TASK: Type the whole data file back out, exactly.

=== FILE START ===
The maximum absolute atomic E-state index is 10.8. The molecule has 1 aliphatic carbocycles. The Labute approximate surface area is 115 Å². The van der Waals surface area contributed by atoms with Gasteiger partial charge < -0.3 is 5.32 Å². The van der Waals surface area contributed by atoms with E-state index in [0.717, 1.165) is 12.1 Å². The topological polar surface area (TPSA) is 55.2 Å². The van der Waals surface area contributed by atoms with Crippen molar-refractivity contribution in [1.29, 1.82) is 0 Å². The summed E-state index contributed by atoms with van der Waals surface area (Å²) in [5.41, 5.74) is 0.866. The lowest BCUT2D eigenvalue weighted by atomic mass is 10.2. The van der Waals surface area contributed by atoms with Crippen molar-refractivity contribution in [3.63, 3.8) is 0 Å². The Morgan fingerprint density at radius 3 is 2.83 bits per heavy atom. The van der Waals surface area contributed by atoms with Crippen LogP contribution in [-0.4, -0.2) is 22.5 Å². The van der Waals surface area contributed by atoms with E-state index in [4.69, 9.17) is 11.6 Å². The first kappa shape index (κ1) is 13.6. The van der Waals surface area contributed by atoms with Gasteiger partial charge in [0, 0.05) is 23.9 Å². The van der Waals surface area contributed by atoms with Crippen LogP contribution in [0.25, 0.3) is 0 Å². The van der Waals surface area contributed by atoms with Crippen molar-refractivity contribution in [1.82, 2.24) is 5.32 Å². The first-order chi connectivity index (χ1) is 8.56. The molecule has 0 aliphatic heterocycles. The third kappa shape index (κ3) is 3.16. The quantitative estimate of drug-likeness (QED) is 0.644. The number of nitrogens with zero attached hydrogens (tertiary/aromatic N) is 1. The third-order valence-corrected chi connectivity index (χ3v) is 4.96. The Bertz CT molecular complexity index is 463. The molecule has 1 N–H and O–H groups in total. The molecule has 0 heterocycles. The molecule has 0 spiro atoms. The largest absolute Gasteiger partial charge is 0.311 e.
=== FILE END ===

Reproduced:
The maximum absolute atomic E-state index is 10.8. The molecule has 1 aliphatic carbocycles. The Labute approximate surface area is 115 Å². The van der Waals surface area contributed by atoms with Gasteiger partial charge < -0.3 is 5.32 Å². The van der Waals surface area contributed by atoms with E-state index in [0.717, 1.165) is 12.1 Å². The topological polar surface area (TPSA) is 55.2 Å². The van der Waals surface area contributed by atoms with Crippen molar-refractivity contribution in [1.29, 1.82) is 0 Å². The summed E-state index contributed by atoms with van der Waals surface area (Å²) in [5.41, 5.74) is 0.866. The lowest BCUT2D eigenvalue weighted by atomic mass is 10.2. The van der Waals surface area contributed by atoms with Crippen molar-refractivity contribution in [3.63, 3.8) is 0 Å². The Morgan fingerprint density at radius 3 is 2.83 bits per heavy atom. The van der Waals surface area contributed by atoms with Crippen LogP contribution in [-0.4, -0.2) is 22.5 Å². The van der Waals surface area contributed by atoms with E-state index in [4.69, 9.17) is 11.6 Å². The first kappa shape index (κ1) is 13.6. The van der Waals surface area contributed by atoms with Gasteiger partial charge in [0, 0.05) is 23.9 Å². The van der Waals surface area contributed by atoms with Crippen LogP contribution in [0.25, 0.3) is 0 Å². The van der Waals surface area contributed by atoms with Crippen molar-refractivity contribution in [1.82, 2.24) is 5.32 Å². The first-order chi connectivity index (χ1) is 8.56. The molecule has 0 aliphatic heterocycles. The third kappa shape index (κ3) is 3.16. The quantitative estimate of drug-likeness (QED) is 0.644. The number of nitrogens with zero attached hydrogens (tertiary/aromatic N) is 1. The third-order valence-corrected chi connectivity index (χ3v) is 4.96. The Bertz CT molecular complexity index is 463. The molecule has 1 N–H and O–H groups in total. The molecule has 0 heterocycles. The molecule has 0 spiro atoms. The largest absolute Gasteiger partial charge is 0.311 e.